In a particularly exclusive corner of Dubai, a modern-day palace with moorish arches and an imposing gateway is rising from the desert, despite uncertainty over who will live there.
As dozens of workers bustle on the sprawling lot adjacent to the fine sand of Al Mamzar beach, local authorities are agonising over the villa and the rest of the estate of Majid Al Futtaim, the deceased patriarch of a shopping and entertainment empire that’s an anchor of Dubai’s economy.
Family-owned companies have been crucial to the emirate’s development, and a messy succession plan risks distraction and disruption just as the region looks to broaden its economy away from a reliance on oil.
“With so many other major family-owned conglomerates in Dubai, the stakes are too high to let such succession disputes bubble over,” said Christopher Davidson, associate fellow at the Henry Jackson Society.
Al Futtaim’s inheritance was left unresolved when the octogenarian died in December. While the villa was intended as a residence for him and his third wife, the centrepiece of the estate is Majid Al Futtaim Holding.
The company controls $16.5 billion in assets including a renowned indoor ski hall, the opulent Mall of the Emirates and the Carrefour hypermarket franchise in the Middle East. It has activities in 17 countries, extending into Africa. Investors also hold some $3.7 billion in corporate debt.
MAF is now in transition to multiple owners and that process could lay the groundwork for more sweeping changes, according to people familiar with the discussions.
Options include selling parts of the group, an investment by a sovereign wealth fund and a public listing, said the people, who asked not to be identified because the discussions are private. No decisions are imminent, they said.
The process will take time as the family and the company seek to avoid disruption and the emirate looks to retain its reputation as a relative safe haven amid the geopolitical turmoil stoked by war in Ukraine.
To oversee any potential disputes, Dubai’s leader Sheikh Mohammed bin Rashid Al Maktoum appointed a special judicial committee, a relatively rare occurrence reserved for high-profile cases. The body is headed by Essa Kazim, chairman of the group that runs Dubai’s stock exchange.
Ten people, including three wives, one son and six daughters, have claims on the estate, which was estimated to be worth $6.1 billion at the time of Al Futtaim’s death, according to the Bloomberg Billionaires Index.
The prospect of an MAF listing dovetails with Dubai’s interest in encouraging family-owned groups to bolster the local stock market.
The stakes in MAF have been decided and registered, and a shareholder meeting is being arranged for nine family members after Al Futtaim’s wife from Abu Dhabi transferred her holding to her daughters. None of the heirs aside from Tariq Al Futtaim, the sole surviving son and a board member since 2011, have played a role in the group.
“The company will continue to run as it has been running,” said Habib Al Mulla, the lawyer for Tariq and his family, adding that Tariq’s goal is to remain a board member. “It had one owner, and now it has nine owners.”
There is a lot of work being done on cataloging, evaluating and distributing Al Futtaim’s personal assets such as planes and boats in various locations. All told, the inheritance talks are likely to take at least a year, according to Al Mulla.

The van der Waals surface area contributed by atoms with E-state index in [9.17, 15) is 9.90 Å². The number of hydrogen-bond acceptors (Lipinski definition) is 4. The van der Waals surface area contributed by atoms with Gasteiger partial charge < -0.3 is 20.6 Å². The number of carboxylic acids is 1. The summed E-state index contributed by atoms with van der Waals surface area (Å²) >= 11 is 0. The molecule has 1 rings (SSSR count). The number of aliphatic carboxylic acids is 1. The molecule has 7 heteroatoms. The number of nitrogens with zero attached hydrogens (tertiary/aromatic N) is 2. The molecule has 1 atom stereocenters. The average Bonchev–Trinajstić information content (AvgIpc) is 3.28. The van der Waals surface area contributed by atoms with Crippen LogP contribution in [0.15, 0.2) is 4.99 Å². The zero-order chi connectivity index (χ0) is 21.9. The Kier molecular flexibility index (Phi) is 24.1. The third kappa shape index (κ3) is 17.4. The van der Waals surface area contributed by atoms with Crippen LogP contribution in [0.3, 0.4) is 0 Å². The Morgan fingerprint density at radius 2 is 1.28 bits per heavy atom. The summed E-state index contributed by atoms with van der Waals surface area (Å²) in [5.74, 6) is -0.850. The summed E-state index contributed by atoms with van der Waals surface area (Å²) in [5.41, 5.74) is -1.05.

“At this point in time, I think it’s too premature to talk about any IPO or stake sale or anything,” he said.
MAF, which has been run by professional managers for years, said it has “a clear and comprehensive plan for maintaining normal operations” and pursuing its expansion strategy. It added that no decisions have been taken on any future listing or stake sales.
“Like any prudent business, we will continuously review our operations and will respond appropriately to any changing market conditions,” the company said in an e-mailed statement to Bloomberg. The intention is to ensure “we are fit-for-purpose and well-positioned to capture growth opportunities and serve our customers better.”
Marriage links to other prominent families in the United Arab Emirates complicates issues over MAF’s future direction. The heirs have coalesced into four groups. One is based in Dubai around Tariq and his family, and another in Abu Dhabi. Two individuals, including Al Futtaim’s third wife, have their own lawyers. Representatives for the other three groups declined to comment.
Like few companies, MAF represents Dubai’s remarkable growth but also its fragility. Rulers relied on merchant families, which were given control over certain sectors in exchange for support. But as the economy opens up, the system is under strain. To deal with potential conflicts, the emirate has set up a special inheritance court.
Al Futtaim founded the business in the 1990s with funds from a succession dispute with his cousin. His company was the first to combine shopping and entertainment — a formula that attracts droves during the steamy summer months and is being expanded to Cairo and Riyadh.
Under Islamic law, Tariq would end up owning the biggest single stake — two other sons died in separate boating-related incidents. The exact distribution of the holdings between the shareholder groups hasn’t been disclosed.
The emirate is in the process of making continuity smoother by prodding family businesses to act ahead of time, so employees, bankers and local officials aren’t left in the lurch, according to Omar Alghanim, head of a network that represents family businesses.
“You have the systemic risk that runs across the system, and it’s something that really is becoming more and more of an issue,” he said.